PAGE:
RAMESHWAR Vs. DWARKA PRASAD
HIGH COURT OF MADHYA PRADESH
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(1.) THIS appeal under Order XLIII, rule 1 (u) of the Civil Procedure Code is directed against an order dated 19th January 1967 by the First Additional District Judge, Raipur, remanding a suit under Order XLI, rule 23 of the Code.
(2.) THE short question involved in this appeal is, whether a suit for modification of entries in the village Wajib-ul-urz is barred under section 257 of the M.P. Land Revenue Code (Act No. 20 of 1959). THE question has to be answered in the negative because the jurisdiction of the civil Courts to entertain such a suit is not barred either expressly or by necessary implication.
The jurisdiction of the civil Courts is not to be readily inferred but the exclusion of jurisdiction must be explicitly expressed or clearly implied. See, Secretary of State v. Mask and Co. (AIR 1940 PC105=L R 1940 67 IA 222 PC). Shri D. L. Dubey, learned counsel for the appellants, contends that a revenue officer is empowered to ascertain and record customs in regard to a right of way and other easements, under section 242 (1) (a) of the Code, and, therefore, the jurisdiction of the civil Courts to entertain a suit for the establishment of an alleged right of way is barred by necessary implication. The contention cannot be accepted.
According to the learned counsel, although such a dispute does not come within the purview of any of the clauses (a) to (z-2) of section 257, nevertheless, it would be covered by the operative part of the section, and the power of a revenue officer to make an adjudication in regard thereto, is preserved by the words "without prejudice to the generality of this provision." In so far as the learned counsel contends that clauses (a) to (z-2) are merely illustrative of the different subject-matters which a revenue officer is empowered to determine, he is perfectly right. Their Lordships of the Privy Council in Emperor v. Sibnath Bannerjee (AIR1945 PC 156=LR 145 72 IA 241PC), held that the enumeration of particular functions is merely illustrative, and the use of the words "without prejudice to the generality of", is to preserve that general power which always exists, in the nature of things. By parity of reasoning, it must be held that the ambit of the language used in the opening part of section 257, is in no way controlled or limited by the specification of different subject-matters in clauses (a) to (z-2). This construction, however, is of no avail to the appellants for reasons which I shall presently state.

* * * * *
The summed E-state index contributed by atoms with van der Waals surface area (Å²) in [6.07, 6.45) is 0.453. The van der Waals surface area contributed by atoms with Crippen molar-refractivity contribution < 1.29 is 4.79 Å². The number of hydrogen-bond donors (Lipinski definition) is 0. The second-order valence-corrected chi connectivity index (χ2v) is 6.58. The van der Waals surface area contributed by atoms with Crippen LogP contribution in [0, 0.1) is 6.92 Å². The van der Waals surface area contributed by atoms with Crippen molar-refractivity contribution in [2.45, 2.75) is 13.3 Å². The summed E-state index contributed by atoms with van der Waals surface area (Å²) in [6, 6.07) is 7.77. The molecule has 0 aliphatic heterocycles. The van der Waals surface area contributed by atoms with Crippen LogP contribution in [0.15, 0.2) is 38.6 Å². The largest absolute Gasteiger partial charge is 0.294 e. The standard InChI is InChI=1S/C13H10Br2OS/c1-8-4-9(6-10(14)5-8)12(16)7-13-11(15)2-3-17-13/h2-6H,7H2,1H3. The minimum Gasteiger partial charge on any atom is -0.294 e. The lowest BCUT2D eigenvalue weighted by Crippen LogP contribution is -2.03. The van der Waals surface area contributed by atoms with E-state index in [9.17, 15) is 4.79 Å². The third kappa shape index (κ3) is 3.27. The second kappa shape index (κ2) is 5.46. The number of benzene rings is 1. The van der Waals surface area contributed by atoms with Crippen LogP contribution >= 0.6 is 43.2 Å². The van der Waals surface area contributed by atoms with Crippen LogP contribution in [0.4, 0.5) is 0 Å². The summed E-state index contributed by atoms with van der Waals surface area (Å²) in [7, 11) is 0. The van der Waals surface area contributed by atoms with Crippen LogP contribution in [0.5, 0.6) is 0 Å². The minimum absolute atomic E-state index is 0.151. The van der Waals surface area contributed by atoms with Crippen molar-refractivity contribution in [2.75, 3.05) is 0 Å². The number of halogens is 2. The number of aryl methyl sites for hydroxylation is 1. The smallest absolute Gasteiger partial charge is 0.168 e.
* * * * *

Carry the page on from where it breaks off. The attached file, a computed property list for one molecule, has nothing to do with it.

(3.) THE scheme underlying the Code is clear. While, section 242 (1) (a) casts a duty on the Sub-Divisional Officer to determine the existence of a custom as regards a public right of way and to record it in the village Wajib-ul-arz, it must be borne in mind that the section provides for a summary remedy without in any manner depriving the aggrieved person of a right of suit. On the contrary, the Legislature has been extremely jealous in preserving this right. Any person aggrieved by an entry made in the village Wajib-ul-arz, may, within one year from the date of its publication, institute a suit in a civil Court to have such entry cancelled or modified, under section 242 (3). If the provisions rested there, I would unhesitatingly agree with the learned counsel for the appellants that the making of an entry in the Wajib-ul-arz under section 242 (1) (a) was a condition precedent to the institution of a suit under section 242 (3).
But the provisions of the Code do not end there. The Code goes further and provides for a different kind of suit, namely, a suit for the establishment of a custom like the public right of way. This is manifest from the plain language of section 242 (5) (e) which casts a duty on the Sub-Divisional Officer to "modify" an entry or "insert" a new entry in the Wajib-ul-arz on the ground that the civil Court has by a decree determined any custom existing in the village. It must, accordingly, be held that a suit lies for the establishment of a customary right of way in the village.;
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